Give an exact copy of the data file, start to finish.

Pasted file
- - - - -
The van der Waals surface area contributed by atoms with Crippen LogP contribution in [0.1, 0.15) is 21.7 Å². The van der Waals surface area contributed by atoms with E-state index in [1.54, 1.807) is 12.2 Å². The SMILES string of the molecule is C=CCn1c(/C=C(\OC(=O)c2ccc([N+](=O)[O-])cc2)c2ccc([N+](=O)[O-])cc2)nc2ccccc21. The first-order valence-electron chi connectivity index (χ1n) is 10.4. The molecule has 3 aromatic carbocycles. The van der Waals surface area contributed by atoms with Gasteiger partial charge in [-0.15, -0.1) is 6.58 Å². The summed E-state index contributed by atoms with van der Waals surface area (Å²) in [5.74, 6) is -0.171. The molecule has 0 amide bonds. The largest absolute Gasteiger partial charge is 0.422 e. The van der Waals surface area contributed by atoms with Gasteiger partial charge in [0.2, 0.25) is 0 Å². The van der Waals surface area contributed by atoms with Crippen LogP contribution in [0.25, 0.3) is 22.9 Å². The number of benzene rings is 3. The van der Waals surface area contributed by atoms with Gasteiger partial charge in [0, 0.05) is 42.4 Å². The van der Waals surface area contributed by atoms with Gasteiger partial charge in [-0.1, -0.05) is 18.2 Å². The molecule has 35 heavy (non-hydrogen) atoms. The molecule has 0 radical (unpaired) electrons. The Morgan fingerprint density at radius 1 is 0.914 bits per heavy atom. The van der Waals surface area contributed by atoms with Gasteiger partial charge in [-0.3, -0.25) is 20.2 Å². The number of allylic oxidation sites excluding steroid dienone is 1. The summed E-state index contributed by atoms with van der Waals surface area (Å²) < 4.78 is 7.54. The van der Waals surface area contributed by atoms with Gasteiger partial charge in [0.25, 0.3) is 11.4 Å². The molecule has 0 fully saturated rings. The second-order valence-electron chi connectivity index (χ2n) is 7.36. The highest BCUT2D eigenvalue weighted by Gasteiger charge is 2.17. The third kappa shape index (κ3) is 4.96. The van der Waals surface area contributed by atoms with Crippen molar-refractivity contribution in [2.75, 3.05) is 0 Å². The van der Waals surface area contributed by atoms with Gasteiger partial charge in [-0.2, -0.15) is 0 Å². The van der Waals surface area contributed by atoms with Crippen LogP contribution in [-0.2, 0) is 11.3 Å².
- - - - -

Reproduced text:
The van der Waals surface area contributed by atoms with Crippen LogP contribution in [0.1, 0.15) is 21.7 Å². The van der Waals surface area contributed by atoms with E-state index in [1.54, 1.807) is 12.2 Å². The SMILES string of the molecule is C=CCn1c(/C=C(\OC(=O)c2ccc([N+](=O)[O-])cc2)c2ccc([N+](=O)[O-])cc2)nc2ccccc21. The first-order valence-electron chi connectivity index (χ1n) is 10.4. The molecule has 3 aromatic carbocycles. The van der Waals surface area contributed by atoms with Gasteiger partial charge in [-0.15, -0.1) is 6.58 Å². The summed E-state index contributed by atoms with van der Waals surface area (Å²) in [5.74, 6) is -0.171. The molecule has 0 amide bonds. The largest absolute Gasteiger partial charge is 0.422 e. The van der Waals surface area contributed by atoms with Gasteiger partial charge in [0.2, 0.25) is 0 Å². The van der Waals surface area contributed by atoms with Crippen LogP contribution in [0.25, 0.3) is 22.9 Å². The number of benzene rings is 3. The van der Waals surface area contributed by atoms with Gasteiger partial charge in [0, 0.05) is 42.4 Å². The van der Waals surface area contributed by atoms with Gasteiger partial charge in [-0.1, -0.05) is 18.2 Å². The molecule has 35 heavy (non-hydrogen) atoms. The molecule has 0 radical (unpaired) electrons. The Morgan fingerprint density at radius 1 is 0.914 bits per heavy atom. The van der Waals surface area contributed by atoms with Gasteiger partial charge in [-0.3, -0.25) is 20.2 Å². The number of allylic oxidation sites excluding steroid dienone is 1. The summed E-state index contributed by atoms with van der Waals surface area (Å²) < 4.78 is 7.54. The van der Waals surface area contributed by atoms with Gasteiger partial charge in [0.25, 0.3) is 11.4 Å². The molecule has 0 fully saturated rings. The second-order valence-electron chi connectivity index (χ2n) is 7.36. The highest BCUT2D eigenvalue weighted by Gasteiger charge is 2.17. The third kappa shape index (κ3) is 4.96. The van der Waals surface area contributed by atoms with Crippen molar-refractivity contribution in [2.75, 3.05) is 0 Å². The van der Waals surface area contributed by atoms with Gasteiger partial charge in [-0.2, -0.15) is 0 Å². The van der Waals surface area contributed by atoms with Crippen LogP contribution in [-0.2, 0) is 11.3 Å².